Perceived Stress and Mild Cognitive Impairment among 32,715 Community-Dwelling Older Adults across Six Low- and Middle-Income Countries

Koyanagi, Ai and Oh, Hans and Vancampfort, Davy and Carvalho, Andre F. and Veronese, Nicola and Stubbs, Brendon and Lara, Elvira (2019) Perceived Stress and Mild Cognitive Impairment among 32,715 Community-Dwelling Older Adults across Six Low- and Middle-Income Countries. Gerontology, 65. pp. 155-163. ISSN 1423-0003

Full text not available from this repository.
Official URL: https://doi.org/10.1159/000492177

Abstract

Background: Perceived stress may be a modifiable risk factor for mild cognitive impairment (MCI) and ultimately dementia, but studies on this topic from low- and middle-income countries (LMICs) are lacking. Objective: We assessed the association between perceived stress and MCI in six LMICs (China, Ghana, India, Mexico, Russia, and South Africa) using nationally representative data. Methods: Cross-sectional, community-based data on individuals aged ≥50 years from the World Health Organization’s Study on Global Ageing and Adult Health were analyzed. The definition of MCI was based on the National Institute on Ageing-Alzheimer’s Association criteria. A perceived stress score (range 0 [lowest stress] to 10 [highest stress]) was computed based on two questions from the Perceived Stress Scale. Multivariable logistic regression analysis was conducted to assess the as­sociation between perceived stress and MCI. Results: The mean (SD) age of the 32,715 participants was 62.1 (15.6) years and 51.7% were females. After adjustment for potential confounders including depression, in the overall sample, a one-unit increase in the perceived stress score was associated with a 1.14 (95% CI = 1.11–1.18) times higher odds for MCI. The association was similar among those aged 50–64 and ≥65 years. Countrywise analysis showed that there was a moderate level of between-country heterogeneity in this association (I2 = 59.4%), with the strongest association observed in Russia (OR = 1.33, 95% CI = 1.15–1.55). Conclusion: If our study results are confirmed in prospective studies, addressing perceived stress may have an impact in reducing the risk for MCI and subsequent dementia in LMICs.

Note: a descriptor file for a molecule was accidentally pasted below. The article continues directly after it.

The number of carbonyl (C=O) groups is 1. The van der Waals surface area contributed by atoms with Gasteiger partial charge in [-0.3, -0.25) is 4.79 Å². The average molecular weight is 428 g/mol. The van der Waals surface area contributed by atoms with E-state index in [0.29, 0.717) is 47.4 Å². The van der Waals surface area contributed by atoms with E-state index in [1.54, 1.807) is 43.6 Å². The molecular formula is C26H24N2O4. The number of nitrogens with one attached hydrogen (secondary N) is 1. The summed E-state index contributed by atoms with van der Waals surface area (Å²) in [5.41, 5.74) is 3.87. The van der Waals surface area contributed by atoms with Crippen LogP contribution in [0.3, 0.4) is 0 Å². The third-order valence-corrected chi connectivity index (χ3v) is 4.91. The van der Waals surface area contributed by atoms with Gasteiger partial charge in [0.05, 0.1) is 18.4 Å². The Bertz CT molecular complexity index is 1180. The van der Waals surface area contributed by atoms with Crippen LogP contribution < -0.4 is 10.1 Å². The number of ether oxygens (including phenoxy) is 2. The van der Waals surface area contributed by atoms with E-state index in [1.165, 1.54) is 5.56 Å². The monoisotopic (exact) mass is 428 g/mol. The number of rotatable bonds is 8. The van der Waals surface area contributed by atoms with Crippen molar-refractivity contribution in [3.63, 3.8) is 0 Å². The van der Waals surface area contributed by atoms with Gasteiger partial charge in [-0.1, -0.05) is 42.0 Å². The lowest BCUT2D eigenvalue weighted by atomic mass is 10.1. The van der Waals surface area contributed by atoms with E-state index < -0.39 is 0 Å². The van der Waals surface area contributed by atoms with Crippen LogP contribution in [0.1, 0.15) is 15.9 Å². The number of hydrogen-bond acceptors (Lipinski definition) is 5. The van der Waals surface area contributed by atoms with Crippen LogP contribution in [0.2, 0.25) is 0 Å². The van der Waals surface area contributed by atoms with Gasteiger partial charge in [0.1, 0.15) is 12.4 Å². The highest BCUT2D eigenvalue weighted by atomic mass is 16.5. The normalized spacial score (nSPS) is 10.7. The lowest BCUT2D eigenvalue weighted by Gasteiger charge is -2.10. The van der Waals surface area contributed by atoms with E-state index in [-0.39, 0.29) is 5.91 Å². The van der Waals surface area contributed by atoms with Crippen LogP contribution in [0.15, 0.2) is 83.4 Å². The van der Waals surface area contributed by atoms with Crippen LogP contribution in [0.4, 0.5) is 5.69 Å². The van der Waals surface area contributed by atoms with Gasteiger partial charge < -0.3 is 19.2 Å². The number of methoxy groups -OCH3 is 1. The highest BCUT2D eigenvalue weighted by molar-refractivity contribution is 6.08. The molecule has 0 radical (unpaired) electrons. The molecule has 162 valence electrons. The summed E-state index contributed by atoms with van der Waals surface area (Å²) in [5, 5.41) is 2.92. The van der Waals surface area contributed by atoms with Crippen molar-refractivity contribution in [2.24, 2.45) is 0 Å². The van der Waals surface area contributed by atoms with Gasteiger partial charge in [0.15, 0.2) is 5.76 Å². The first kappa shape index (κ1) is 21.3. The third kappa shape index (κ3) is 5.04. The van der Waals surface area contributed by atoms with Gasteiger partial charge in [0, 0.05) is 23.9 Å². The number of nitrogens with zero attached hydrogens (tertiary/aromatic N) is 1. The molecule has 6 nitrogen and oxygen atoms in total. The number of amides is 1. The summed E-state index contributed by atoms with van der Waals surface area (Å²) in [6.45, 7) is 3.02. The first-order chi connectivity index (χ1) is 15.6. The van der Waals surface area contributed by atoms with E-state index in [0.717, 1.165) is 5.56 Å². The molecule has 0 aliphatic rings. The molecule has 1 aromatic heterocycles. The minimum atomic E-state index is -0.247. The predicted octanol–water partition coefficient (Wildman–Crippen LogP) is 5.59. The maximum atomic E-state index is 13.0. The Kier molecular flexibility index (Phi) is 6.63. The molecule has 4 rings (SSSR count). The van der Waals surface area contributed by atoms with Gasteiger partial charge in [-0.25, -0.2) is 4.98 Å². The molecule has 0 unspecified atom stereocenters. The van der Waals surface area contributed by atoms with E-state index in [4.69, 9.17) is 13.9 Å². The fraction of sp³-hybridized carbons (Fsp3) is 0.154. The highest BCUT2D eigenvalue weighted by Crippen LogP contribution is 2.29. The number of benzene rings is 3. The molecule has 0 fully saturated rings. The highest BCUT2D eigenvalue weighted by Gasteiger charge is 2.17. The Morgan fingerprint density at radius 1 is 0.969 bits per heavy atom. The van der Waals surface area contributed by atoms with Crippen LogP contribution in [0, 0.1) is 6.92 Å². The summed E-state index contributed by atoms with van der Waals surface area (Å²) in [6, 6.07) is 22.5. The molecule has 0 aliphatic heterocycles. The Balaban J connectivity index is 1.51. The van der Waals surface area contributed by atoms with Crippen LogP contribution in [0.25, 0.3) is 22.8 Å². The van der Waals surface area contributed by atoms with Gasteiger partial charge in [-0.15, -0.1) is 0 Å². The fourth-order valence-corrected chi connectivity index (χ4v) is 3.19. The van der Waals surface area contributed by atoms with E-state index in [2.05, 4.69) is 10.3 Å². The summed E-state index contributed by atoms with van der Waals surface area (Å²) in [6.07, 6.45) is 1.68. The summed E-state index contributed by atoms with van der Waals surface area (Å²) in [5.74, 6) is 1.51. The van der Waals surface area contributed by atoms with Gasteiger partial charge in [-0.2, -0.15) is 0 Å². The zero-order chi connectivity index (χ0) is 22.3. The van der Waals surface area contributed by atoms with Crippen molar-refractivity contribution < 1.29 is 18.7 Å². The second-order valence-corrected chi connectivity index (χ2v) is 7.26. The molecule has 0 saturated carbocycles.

Item Type: Journal Article
Keywords: Cognition, Perceived stress, Risk factor
Faculty: ARCHIVED Faculty of Health, Social Care & Education (until September 2018)
Depositing User: Lisa Blanshard
Date Deposited: 17 Jan 2019 12:13
Last Modified: 14 Nov 2019 15:57
URI: http://arro.anglia.ac.uk/id/eprint/704024

Actions (login required)

Edit Item Edit Item